An apparent miscalculation amid a typhoon caused a storage tank to overflow at the wrecked Fukushima No. 1 power plant, releasing about 430 liters of radioactive water into the Pacific Ocean, Tokyo Electric Power Co. said Thursday.
Authorities are still groping for a solution to the water crisis at the crippled nuclear plant, which is rapidly running out of storage space and facing a growing risk of flooding from typhoons.
Around 8 p.m. Wednesday, plant workers checking a group of five flange-type tanks in a storage sector called B-South discovered water leaking from the cover of a tank that had apparently been overfilled. Because the group of interconnected tanks was built on a slope, the water was coming out of the one farthest downhill — and landing outside the flood containment barrier encircling it.
From there, it apparently drained into the rainwater diversion ditch that leads to the sea.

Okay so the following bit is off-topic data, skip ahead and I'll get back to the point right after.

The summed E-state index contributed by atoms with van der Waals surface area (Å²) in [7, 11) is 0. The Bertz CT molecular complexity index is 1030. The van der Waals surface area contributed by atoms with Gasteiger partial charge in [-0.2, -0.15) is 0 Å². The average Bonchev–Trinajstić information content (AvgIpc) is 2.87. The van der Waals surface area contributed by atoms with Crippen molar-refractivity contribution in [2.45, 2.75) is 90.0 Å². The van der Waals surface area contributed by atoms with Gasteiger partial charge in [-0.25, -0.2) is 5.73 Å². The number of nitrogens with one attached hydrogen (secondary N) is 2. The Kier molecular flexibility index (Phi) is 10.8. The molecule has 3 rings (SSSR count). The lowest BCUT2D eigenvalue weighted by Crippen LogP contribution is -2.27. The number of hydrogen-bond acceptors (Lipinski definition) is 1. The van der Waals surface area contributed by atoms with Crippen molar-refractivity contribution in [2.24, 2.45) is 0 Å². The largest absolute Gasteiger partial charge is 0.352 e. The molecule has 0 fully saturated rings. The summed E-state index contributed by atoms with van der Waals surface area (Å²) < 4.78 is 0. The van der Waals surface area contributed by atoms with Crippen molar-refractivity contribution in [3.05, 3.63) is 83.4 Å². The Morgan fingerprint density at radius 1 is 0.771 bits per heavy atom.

The water contained strontium and tritium and was emitting beta-ray radiation of 580,000 becquerels per liter, according to Tepco, which was apparently trying to drain rainwater from the flood containment area into the tanks during the typhoon.
Tepco usually releases rainwater that accumulates in the flood containment areas after confirming radiation levels are within the government-set limits. But the typhoon did not give Tepco much time to conduct radiation surveys, prompting it to use the five tanks as a temporary storage measure.
The five tanks, all connected with pipes, were built along a moderate slope. Tepco pumped rainwater into the tanks until the water gauge of the high tank read 98.6 percent full. Tepco said it thought there was enough room left in the low tank to account for the slope’s effect on its water level but miscalculated.
During the previous typhoon in September, about 1,400 tons of rainwater accumulated within the flood-prevention fences guarding the more than 1,000 water tanks at the plant.
The tank that leaked this time has a capacity of about 450 tons but doesn’t have a watertight lid.
In a time of both misinformation and too much information, quality journalism is more crucial than ever.
By subscribing, you can help us get the story right.